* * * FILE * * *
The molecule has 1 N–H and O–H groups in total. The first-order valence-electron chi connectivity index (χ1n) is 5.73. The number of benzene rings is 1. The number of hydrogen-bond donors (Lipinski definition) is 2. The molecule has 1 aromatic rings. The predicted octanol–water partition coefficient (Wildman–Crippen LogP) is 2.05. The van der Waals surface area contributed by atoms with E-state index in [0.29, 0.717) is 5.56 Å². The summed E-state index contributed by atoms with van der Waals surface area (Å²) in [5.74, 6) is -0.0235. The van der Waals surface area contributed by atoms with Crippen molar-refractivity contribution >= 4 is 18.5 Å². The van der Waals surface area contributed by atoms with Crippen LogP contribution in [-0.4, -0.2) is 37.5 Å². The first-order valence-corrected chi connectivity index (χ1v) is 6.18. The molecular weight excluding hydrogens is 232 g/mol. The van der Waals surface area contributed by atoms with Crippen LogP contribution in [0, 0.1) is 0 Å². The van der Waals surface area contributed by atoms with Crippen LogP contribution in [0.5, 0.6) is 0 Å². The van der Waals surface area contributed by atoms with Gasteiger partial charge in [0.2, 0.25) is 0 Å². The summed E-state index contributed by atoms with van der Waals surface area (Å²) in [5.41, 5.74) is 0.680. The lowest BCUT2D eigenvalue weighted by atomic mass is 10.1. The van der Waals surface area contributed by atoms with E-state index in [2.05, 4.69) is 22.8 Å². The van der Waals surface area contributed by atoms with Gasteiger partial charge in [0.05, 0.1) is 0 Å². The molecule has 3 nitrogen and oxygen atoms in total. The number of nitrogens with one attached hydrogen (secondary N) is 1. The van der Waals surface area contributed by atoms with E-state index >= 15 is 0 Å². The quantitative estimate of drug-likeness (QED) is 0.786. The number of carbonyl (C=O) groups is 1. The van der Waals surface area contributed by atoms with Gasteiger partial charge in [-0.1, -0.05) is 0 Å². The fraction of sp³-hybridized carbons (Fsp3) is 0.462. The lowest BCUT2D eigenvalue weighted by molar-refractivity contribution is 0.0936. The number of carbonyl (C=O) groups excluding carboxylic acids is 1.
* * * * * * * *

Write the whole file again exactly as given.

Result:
The molecule has 1 N–H and O–H groups in total. The first-order valence-electron chi connectivity index (χ1n) is 5.73. The number of benzene rings is 1. The number of hydrogen-bond donors (Lipinski definition) is 2. The molecule has 1 aromatic rings. The predicted octanol–water partition coefficient (Wildman–Crippen LogP) is 2.05. The van der Waals surface area contributed by atoms with E-state index in [0.29, 0.717) is 5.56 Å². The summed E-state index contributed by atoms with van der Waals surface area (Å²) in [5.74, 6) is -0.0235. The van der Waals surface area contributed by atoms with Crippen molar-refractivity contribution >= 4 is 18.5 Å². The van der Waals surface area contributed by atoms with Crippen LogP contribution in [-0.4, -0.2) is 37.5 Å². The first-order valence-corrected chi connectivity index (χ1v) is 6.18. The molecular weight excluding hydrogens is 232 g/mol. The van der Waals surface area contributed by atoms with Crippen LogP contribution in [0, 0.1) is 0 Å². The van der Waals surface area contributed by atoms with Crippen LogP contribution in [0.5, 0.6) is 0 Å². The van der Waals surface area contributed by atoms with Gasteiger partial charge in [0.2, 0.25) is 0 Å². The summed E-state index contributed by atoms with van der Waals surface area (Å²) in [5.41, 5.74) is 0.680. The lowest BCUT2D eigenvalue weighted by atomic mass is 10.1. The van der Waals surface area contributed by atoms with E-state index in [2.05, 4.69) is 22.8 Å². The van der Waals surface area contributed by atoms with Gasteiger partial charge in [0.05, 0.1) is 0 Å². The molecule has 3 nitrogen and oxygen atoms in total. The number of nitrogens with one attached hydrogen (secondary N) is 1. The van der Waals surface area contributed by atoms with E-state index >= 15 is 0 Å². The quantitative estimate of drug-likeness (QED) is 0.786. The number of carbonyl (C=O) groups is 1. The van der Waals surface area contributed by atoms with Gasteiger partial charge in [-0.1, -0.05) is 0 Å². The fraction of sp³-hybridized carbons (Fsp3) is 0.462. The lowest BCUT2D eigenvalue weighted by molar-refractivity contribution is 0.0936. The number of carbonyl (C=O) groups excluding carboxylic acids is 1.